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The Emergence of the Himalayas as a Sacred Landscape

  • Dr. Nachiket Chanchani
Friday 15 April 2016
Lecture series Society of Friends of the Kern Institute (VVIK)
Matthias de Vrieshof
Matthias de Vrieshof 3
2311 BZ Leiden
104 (Verbarium)

VVIK Indology Lecture | The Emergence of the Himalayas as a Sacred Landscape

by Dr. Nachiket Chanchani (University of Michigan)

This exquisitely illustrated talk aims to explicate how a remote mountainous landscape around the upper reaches of the Ganga and Yamuna Rivers in the Himalayas transformed into an exalted region evoking deep faith in millions of pilgrims. From approximately the third century BCE up to the thirteenth century CE, numerous stone monuments, schist steles, and metal statues were erected in this landscape. This talk explores the processes by which these monuments and sculptures evoked mythic worlds, embedded historical memories, enhanced the mountain range's appearance, and altered its symbolic significance.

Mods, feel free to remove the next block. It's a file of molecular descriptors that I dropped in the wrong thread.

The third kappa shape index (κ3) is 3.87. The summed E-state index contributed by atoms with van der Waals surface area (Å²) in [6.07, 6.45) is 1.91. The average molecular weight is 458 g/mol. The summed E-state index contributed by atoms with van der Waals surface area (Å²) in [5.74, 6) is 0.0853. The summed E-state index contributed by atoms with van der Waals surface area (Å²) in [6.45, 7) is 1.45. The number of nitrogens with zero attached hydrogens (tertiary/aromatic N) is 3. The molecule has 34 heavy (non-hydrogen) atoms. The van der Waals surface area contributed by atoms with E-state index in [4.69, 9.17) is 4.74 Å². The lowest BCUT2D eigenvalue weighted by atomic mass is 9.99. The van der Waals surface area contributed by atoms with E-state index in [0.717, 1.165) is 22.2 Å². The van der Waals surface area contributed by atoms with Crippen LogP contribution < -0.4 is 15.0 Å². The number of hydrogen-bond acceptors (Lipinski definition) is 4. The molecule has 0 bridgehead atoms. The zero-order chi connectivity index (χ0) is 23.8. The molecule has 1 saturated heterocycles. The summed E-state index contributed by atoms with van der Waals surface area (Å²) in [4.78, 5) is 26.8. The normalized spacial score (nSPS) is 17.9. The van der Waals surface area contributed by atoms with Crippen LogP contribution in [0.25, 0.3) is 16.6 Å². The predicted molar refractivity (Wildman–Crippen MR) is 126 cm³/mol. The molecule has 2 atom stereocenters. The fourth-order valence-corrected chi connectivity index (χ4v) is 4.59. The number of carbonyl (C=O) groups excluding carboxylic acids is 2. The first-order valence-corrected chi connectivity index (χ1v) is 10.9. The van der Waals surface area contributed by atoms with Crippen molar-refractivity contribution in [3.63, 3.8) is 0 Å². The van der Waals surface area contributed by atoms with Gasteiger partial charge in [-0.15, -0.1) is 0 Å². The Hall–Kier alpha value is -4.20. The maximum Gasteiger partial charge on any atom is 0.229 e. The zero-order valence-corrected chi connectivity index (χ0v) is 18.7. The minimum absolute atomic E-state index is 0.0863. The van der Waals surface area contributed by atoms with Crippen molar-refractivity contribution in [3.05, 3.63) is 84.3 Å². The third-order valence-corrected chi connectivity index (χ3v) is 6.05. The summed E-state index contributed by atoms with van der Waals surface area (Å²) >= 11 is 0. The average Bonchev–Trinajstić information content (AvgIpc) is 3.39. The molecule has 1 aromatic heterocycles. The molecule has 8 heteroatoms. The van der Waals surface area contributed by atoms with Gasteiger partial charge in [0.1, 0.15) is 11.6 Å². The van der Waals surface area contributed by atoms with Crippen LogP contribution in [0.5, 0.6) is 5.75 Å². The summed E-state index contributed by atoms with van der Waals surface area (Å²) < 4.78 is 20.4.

Nachiket Chanchani (Ph.D., University of Pennsylvania, 2012), in this moment Gonda fellow at IIAS, Leiden University, is a tenure-track assistant professor jointly appointed in the Department of the History of Art and the Department of Asian Languages and Cultures at the University of Michigan, Ann Arbor, USA. His writings are appearing in Artibus Asiae, Archives of Asian Art, History of Photography, Arts Orientalis, Art in Translation, Arts Asiatiques, in various edited books, and on the editorial pages of venerable and widely read The Hindu newspaper. He has been closely invoked with curatorial projects at premier art museums and has been awarded fellowships from the Nehru Trust at the Victoria and Albert Museum, London, Asian Cultural Council, New York, Smithsonian Institution, Washington DC, and other institutions. 

The lecture will be followed by drinks in the basement of Matthias de Vrieshof 3. 


The event is organised by the Society of Friends of the Kern Institute (VVIK). All are welcome to attend. 

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